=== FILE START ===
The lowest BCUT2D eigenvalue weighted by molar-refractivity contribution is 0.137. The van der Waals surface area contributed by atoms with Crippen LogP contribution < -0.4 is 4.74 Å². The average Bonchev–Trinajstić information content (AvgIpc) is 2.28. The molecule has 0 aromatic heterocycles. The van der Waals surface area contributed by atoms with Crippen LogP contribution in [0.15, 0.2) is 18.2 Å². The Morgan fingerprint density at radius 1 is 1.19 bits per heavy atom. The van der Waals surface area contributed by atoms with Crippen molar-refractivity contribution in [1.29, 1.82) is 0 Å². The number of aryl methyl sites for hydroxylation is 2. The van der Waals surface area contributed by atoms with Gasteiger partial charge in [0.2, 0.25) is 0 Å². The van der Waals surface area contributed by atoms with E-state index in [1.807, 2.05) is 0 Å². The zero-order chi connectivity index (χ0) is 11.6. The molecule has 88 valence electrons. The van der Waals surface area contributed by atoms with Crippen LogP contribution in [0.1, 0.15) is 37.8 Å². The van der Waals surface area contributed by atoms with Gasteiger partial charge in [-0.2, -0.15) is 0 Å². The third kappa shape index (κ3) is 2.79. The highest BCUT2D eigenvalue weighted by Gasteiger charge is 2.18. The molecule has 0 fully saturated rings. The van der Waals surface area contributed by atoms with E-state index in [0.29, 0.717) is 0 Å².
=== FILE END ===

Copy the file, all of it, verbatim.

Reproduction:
The lowest BCUT2D eigenvalue weighted by molar-refractivity contribution is 0.137. The van der Waals surface area contributed by atoms with Crippen LogP contribution < -0.4 is 4.74 Å². The average Bonchev–Trinajstić information content (AvgIpc) is 2.28. The molecule has 0 aromatic heterocycles. The van der Waals surface area contributed by atoms with Crippen LogP contribution in [0.15, 0.2) is 18.2 Å². The Morgan fingerprint density at radius 1 is 1.19 bits per heavy atom. The van der Waals surface area contributed by atoms with Crippen molar-refractivity contribution in [1.29, 1.82) is 0 Å². The number of aryl methyl sites for hydroxylation is 2. The van der Waals surface area contributed by atoms with Gasteiger partial charge in [0.2, 0.25) is 0 Å². The van der Waals surface area contributed by atoms with E-state index in [1.807, 2.05) is 0 Å². The zero-order chi connectivity index (χ0) is 11.6. The molecule has 88 valence electrons. The van der Waals surface area contributed by atoms with Crippen LogP contribution in [0.1, 0.15) is 37.8 Å². The van der Waals surface area contributed by atoms with Gasteiger partial charge in [-0.2, -0.15) is 0 Å². The third kappa shape index (κ3) is 2.79. The highest BCUT2D eigenvalue weighted by Gasteiger charge is 2.18. The molecule has 0 fully saturated rings. The van der Waals surface area contributed by atoms with E-state index in [0.29, 0.717) is 0 Å².